The flexibility of Bulu is displayed in its agility, says Jarrett. “At Bulu, the team of two to three people who are responsible for building Subscription Box business models for our clients and licensed brands is the same team of two to three people who negotiate the contract terms,” she explains. “In a large company, these responsibilities stretch across three or four different departments.” Jarrett says that Bulu, the timeline to work through a process is so much shorter since all of her team members understand the Subscription Box businesses on every level and can accommodate the unique needs of every single one of their clients.

You Attract the Best and Brightest

Small businesses like Travefy and Bulu Box tend to attract employees who prefer forgoing layers of management in order to communicate directly with senior leaders. In this environment, they're able to learn fast, wear many hats, work with cutting-edge technologies and be quickly recognized for their hard word. Dedicated employees make it easier to ensure that the whole company, from entry level to C-Suite, is aligned with your company's goals, and that's the kind of integrity clients quickly sense.

"We have a core value at Bulu Box called 'Foundership' to establish that agility and trust," says Jarrett. "It means making decisions and carrying out tasks, big and small, as if you started the company yourself."

Bulu Box employees interact daily with the co-founders, and they uniformly incorporate the company's short-term goals and long-term visions into their own workday. "Employees thrive on that type of interaction and become empowered to make smart, quick decisions that have a significant impact on the business," adds Jarrett.

"A conglomerate can't match that kind of employee experience," agrees Travefy's Davis. "There's greater opportunity for impact and reward," Davis says. "Each team member has the ability to do important work and be recognized for a job well done."

Davis adds that small business employees can design their own course of personal growth. "In a larger corporation, there are frequently predefined career paths that you can choose from as you gain experience in a company, but those aren't a fit for everyone," he says. "In a smaller business, there's more opportunity to define your own career path by taking over ancillary responsibilities to develop additional skills."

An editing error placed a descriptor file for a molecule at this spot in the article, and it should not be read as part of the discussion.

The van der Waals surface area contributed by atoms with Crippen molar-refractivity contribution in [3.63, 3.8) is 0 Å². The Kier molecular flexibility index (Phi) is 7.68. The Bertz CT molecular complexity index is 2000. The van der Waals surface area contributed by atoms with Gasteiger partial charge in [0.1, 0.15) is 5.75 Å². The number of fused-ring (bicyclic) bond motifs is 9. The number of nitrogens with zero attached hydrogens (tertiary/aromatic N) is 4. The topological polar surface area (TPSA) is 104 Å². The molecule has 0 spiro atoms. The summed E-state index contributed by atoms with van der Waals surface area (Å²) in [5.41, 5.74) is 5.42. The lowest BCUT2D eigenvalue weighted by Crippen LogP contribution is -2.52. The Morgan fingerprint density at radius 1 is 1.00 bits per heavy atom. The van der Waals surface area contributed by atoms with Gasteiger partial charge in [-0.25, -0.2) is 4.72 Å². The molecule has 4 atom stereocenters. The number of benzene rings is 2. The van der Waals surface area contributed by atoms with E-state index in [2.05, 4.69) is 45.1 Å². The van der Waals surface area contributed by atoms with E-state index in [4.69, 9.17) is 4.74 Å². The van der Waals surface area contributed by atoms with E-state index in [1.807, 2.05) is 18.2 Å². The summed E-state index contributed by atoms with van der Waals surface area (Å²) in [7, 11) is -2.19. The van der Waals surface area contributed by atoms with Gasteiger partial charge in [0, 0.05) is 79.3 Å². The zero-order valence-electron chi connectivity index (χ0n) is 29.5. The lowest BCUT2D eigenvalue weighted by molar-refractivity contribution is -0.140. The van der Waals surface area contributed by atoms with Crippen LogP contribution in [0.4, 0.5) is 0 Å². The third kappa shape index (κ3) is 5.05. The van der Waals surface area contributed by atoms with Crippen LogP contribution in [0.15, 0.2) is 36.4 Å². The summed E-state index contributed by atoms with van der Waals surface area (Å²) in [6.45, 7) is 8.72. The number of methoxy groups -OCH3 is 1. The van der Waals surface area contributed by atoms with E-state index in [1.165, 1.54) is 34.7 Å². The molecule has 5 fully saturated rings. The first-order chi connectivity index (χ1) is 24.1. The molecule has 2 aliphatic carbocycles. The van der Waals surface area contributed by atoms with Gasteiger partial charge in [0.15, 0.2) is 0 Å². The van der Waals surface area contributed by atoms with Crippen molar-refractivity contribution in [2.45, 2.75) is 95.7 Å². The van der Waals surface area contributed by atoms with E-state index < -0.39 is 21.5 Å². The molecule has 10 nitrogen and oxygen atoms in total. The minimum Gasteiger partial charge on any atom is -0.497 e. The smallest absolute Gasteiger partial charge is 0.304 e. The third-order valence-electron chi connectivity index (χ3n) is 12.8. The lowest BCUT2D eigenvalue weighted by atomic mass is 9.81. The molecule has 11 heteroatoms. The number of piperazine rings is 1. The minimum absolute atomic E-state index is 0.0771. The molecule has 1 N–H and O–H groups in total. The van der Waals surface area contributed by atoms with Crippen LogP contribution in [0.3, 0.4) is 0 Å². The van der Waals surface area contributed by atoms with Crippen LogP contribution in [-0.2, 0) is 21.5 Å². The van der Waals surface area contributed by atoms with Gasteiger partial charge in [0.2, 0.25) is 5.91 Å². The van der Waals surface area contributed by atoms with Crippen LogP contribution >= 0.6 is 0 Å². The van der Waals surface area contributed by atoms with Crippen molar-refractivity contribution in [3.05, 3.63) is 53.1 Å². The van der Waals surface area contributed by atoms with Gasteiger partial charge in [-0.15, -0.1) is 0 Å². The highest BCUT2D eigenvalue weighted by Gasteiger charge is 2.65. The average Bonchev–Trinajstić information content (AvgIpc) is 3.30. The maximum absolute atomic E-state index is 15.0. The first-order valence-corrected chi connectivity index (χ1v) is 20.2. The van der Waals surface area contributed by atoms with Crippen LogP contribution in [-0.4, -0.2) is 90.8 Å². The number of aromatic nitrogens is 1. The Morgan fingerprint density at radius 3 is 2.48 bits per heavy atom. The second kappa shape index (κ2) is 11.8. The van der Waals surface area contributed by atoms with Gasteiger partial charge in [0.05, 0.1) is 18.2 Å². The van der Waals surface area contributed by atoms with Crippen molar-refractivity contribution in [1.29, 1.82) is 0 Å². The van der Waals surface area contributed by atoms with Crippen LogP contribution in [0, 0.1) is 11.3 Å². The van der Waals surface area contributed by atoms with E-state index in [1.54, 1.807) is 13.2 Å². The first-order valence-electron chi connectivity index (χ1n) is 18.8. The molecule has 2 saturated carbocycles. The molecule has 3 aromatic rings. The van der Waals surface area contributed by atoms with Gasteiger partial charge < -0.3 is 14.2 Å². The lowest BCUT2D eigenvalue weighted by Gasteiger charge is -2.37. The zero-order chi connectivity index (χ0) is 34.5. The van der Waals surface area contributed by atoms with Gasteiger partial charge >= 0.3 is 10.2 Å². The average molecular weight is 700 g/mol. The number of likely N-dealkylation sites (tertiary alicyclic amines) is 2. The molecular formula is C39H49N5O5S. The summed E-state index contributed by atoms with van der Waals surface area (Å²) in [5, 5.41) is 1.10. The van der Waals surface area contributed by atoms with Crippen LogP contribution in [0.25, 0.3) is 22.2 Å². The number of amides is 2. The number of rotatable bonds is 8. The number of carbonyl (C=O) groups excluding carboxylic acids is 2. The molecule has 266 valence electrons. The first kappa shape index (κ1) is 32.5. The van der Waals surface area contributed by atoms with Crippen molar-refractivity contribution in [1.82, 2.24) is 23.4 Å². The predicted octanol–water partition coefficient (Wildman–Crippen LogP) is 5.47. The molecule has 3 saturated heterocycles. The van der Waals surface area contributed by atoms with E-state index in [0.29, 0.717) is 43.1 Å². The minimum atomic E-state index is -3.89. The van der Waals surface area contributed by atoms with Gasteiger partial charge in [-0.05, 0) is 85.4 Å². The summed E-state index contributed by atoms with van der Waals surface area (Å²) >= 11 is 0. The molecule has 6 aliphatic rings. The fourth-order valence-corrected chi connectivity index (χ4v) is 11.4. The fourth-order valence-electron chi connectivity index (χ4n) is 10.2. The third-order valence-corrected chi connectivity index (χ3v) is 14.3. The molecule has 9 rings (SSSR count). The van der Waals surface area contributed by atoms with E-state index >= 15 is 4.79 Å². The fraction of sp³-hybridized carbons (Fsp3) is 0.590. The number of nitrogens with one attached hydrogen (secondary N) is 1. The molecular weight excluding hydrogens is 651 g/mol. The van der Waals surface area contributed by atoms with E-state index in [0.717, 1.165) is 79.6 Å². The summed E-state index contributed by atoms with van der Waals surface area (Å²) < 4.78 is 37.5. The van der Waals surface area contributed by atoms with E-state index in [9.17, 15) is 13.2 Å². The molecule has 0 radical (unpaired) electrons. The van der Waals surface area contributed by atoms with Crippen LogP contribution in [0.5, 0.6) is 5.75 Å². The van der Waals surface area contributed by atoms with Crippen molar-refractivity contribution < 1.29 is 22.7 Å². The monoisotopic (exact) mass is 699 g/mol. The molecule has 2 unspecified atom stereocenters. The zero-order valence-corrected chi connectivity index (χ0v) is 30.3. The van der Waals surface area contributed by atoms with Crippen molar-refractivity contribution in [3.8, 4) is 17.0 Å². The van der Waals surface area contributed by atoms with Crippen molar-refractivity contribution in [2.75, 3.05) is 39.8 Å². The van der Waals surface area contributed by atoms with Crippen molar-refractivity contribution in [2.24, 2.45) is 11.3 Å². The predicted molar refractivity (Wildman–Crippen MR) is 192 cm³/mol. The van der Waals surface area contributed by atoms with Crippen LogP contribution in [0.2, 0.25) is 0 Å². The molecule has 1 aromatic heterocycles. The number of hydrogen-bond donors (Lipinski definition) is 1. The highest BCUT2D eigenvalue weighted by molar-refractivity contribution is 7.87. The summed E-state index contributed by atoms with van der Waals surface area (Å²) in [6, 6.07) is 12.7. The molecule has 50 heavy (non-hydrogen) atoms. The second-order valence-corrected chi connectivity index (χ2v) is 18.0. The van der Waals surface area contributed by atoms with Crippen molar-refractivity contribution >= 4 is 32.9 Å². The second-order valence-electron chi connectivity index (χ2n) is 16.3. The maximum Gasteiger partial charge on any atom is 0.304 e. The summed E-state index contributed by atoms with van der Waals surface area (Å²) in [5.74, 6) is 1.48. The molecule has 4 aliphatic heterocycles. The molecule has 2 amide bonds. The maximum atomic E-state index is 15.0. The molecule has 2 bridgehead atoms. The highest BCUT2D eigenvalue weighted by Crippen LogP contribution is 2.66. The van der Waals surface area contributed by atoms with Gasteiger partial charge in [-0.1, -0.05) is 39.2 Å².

You Have Community Support

Unlike enterprise companies, small businesses are deeply rooted in the community they serve — your clients are your neighbors. Show integrity, innovation and soul, and you'll find loyalty and support from the people you serve. You may be smaller than the big guys, but you can certainly harness the power of community spirit in the exceptional customer experience you offer.

For Bulu, Jarrett explains that every decision the company makes considers how it will impact the community, which manifests in several ways. “This pay it forward mentality is part of our community culture at every level,” she says. “Since we’re a small team, you see how your teammates give back and you’re inspired and encouraged to do the same.”

Bulu connects its brand with its local community in a huge way by hosting and sponsoring events that are must-attend celebrations, such as The Good Life Halfsy marathon. In addition to events, there was a conscious decision to hire local graduates of Defy Ventures, an entrepreneurial training program for currently and formerly incarcerated men, women and youth in the area.

Whether you’re using a product like Windstream's OfficeSuite, which provides uninterrupted service across your devices so you never miss a client call, or you’re greeting each customer by name as they walk in the door, embrace the advantages and technologies uniquely designed for small business — and position yourself for long-term success.